KATHMANDU, Oct 9: Nepal Engineering Council (NEC) has scrapped the licenses of two engineering colleges--Janakpur Engineering College (JEC), Tinkune and Kathford International College of Engineering and Management (KICEM), Balkumari--after they were found admitting twice as many students as cleared with the NEC.
The NEC has estimated that at least 600 students of the two colleges will be affected.
The council has acted against JEC and KICEM on the charge of admitting 96 students each in civil, electronic and computer engineering departments although the colleges were permitted only 48 seats in each department. Both colleges are affiliated to the Tribhuvan University (TU) and offer BE programs. As per the rule, the graduates of banned colleges are automatically disqualified for the council certificate in their professional career."
"NEC has officially disqualified the colleges for new admission whereas decision has yet to be taken regarding the students who are already studying there," said Sumitra Amatya, board member of the council. "It is our general appeal to students to avoid these two colleges or they would not receive official career certificate in future."
Amatya added that the council had been warning the colleges on the issue for the last three year“. "We were flexible in the beginning but these colleges turned a deaf year to our warnings," she added. "Engineering education is not a joke to be conducted in ill-equipped institutions."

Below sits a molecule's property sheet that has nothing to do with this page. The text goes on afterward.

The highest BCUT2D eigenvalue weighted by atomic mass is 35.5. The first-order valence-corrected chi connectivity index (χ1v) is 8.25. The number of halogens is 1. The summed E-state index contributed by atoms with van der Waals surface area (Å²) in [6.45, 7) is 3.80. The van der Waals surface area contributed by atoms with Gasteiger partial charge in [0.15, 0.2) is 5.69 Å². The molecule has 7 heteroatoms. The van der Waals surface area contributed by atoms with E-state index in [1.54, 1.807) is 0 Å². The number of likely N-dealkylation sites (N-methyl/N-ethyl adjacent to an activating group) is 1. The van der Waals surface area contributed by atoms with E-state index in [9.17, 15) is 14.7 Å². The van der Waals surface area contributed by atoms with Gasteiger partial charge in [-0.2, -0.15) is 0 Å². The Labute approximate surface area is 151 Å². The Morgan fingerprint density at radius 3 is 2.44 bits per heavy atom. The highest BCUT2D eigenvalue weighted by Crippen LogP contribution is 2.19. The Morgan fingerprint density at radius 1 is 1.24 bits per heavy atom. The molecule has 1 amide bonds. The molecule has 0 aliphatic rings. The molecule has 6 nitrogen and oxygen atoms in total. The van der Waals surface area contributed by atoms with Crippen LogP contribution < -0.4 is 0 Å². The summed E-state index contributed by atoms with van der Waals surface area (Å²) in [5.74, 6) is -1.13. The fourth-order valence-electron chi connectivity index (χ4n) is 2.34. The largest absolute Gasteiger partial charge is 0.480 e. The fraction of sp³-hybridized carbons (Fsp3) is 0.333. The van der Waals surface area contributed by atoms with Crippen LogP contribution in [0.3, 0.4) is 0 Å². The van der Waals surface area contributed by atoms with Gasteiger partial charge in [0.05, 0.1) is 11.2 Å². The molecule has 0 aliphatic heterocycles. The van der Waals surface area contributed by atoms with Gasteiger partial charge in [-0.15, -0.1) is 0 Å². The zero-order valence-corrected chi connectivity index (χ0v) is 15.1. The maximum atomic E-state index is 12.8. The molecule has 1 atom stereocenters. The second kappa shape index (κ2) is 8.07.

According to her, the council in its regular inspection had found that the colleges had failed to fulfill minimum facility for the students of the technical field.
JEC established in 2006, has been charging as much as Rs 650,000 each for the students of engineering for four years bachelors´ course though the fee was Rs 450,000 until 2010.
KICEM was established in 2003 and runs civil, computer and electronic engineering classes at bachelors´ level. Following news about the colleges licenses being scrapped, bewilderment has spread among the students.
A BE civil engineering third year student with Yadav surname at JEC said that the college administration has not informed them about the license annulment.
"My family has already paid over Rs 300,000 and I have already spent three years here. I ask the government to find a solution to the predicament of the students like me," he said. Another student Mintu Sah echoed Yadav. The students said they were frustrated from the very beginning because of the low level of facilities at the college.
Meanwhile, the officials of neither college were available for comment.